Offshore wind transforming English manufacturing cities

The Port of Hull, England, hosts a new Siemens turbine blade manufacturing center. Shown here are 30-story turbine towers ready for deployment, along with nacelles, which weigh 412 tons.

Less than a decade ago, the offshore wind industry was a tantalizing dream in the Humber Region of England, a three-hour train ride north of London.

Today, the region is the hub of a booming offshore wind sector that represents more than 7 billion pounds of investment, thousands of jobs and opportunity for hundreds of local small businesses.

New Bedford Mayor Jon Mitchell, EDC Chairman Anthony Sapienza and Wind Energy Center Director Paul Vigeant led a trade mission to the Humber Region last week to get a first hand view of how the industry is transforming once-struggling cities along the Hull River Estuary.

The cities of Hull and Grimsby, which are part of the Humber region, were like New Bedford in many ways. Hull, a city of about 250,000, had been the whaling capital of the United Kingdom. Grimsby, with 95,000 inhabitants, was the center of the nation’s commercial fishing industry until Iceland extended its claim over the cod fishery out to 200 miles, essentially excluding Britain’s fishermen from fishing in the best waters for cod.

Both communities had been economically stagnant and felt forgotten by more thriving parts of the country until the offshore wind industry began to stir, thanks in part to government policies encouraging renewable wind to complement the UK’s oil and natural gas industries, centered near Aberdeen.

Today, the Humber Region is the focus of England’s growing offshore wind industry, which leads the world in offshore wind power production, as well as in plans for new wind farms. A new Siemens blade manufacturing facility in Hull already has 800 workers and will will employ a total of about 1,000 by year end. Grimsby, where Dong and E.On have significant presences, has become has become the center of operation and maintenance for offshore wind farms, creating 400 jobs, with an estimated 1,100 by 2025.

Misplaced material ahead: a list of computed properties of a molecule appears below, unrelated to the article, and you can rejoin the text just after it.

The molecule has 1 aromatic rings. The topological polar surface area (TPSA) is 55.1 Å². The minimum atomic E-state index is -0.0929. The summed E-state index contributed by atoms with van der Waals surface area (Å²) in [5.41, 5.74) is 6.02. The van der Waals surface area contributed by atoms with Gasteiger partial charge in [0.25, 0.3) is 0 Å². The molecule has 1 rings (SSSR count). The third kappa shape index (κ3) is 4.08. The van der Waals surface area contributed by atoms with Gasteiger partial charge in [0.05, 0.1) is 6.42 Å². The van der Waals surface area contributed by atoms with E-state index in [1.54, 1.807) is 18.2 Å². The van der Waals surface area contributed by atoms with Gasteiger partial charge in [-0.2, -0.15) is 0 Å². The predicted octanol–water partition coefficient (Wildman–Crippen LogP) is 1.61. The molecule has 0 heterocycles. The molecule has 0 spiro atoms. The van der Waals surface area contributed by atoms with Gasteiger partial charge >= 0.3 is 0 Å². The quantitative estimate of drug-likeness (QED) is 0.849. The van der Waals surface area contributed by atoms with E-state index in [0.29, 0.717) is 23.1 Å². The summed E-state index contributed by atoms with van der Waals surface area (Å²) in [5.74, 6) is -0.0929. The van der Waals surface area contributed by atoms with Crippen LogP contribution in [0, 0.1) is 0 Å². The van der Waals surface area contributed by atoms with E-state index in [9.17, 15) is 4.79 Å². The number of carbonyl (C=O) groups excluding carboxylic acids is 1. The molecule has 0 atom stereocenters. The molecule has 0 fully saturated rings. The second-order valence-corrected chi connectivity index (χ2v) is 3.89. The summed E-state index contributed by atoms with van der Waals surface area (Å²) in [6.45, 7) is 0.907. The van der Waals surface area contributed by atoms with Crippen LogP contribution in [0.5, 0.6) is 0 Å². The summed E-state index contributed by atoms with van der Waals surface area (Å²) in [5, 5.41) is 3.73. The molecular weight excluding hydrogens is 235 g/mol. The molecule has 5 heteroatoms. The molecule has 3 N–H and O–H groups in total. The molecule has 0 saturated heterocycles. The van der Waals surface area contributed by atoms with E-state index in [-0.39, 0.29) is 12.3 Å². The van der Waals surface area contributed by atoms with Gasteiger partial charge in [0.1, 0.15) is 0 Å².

The region has drawn more than $9 billion dollars, at the current exchange rate, in offshore wind-related investments, with Grimsby alone seeing $38.7 million over the past three years.

With the UK legally bound to supply 20 percent of its electricity from renewable sources by 2020, the total offshore wind investment is only expected to rise. Nationwide, the sector is expected to bring upwards of $142 billion in investments by 2023.

This has already provided opportunity for Humber Region companies within the supply chain, some of which have been started by former fishermen who now provide specialized help and trained employees for the

Mark O’Reilly. CEO of Team Humber Marine Alliance, right, talks about the new Siemens turbine blade manufacturing plant in Hull with New Bedford Mayor Jon Mitchell.

new industry.

In addition, colleges and universities are training engineers to work within the new industry, and training organizations update the skills of existing and future wind turbine technicians.

The UK last month had its first full day of energy generated without the aid of coal. As the country moves toward a future powered increasingly by renewables, offshore wind is expected to bring continued prosperity to The Humber.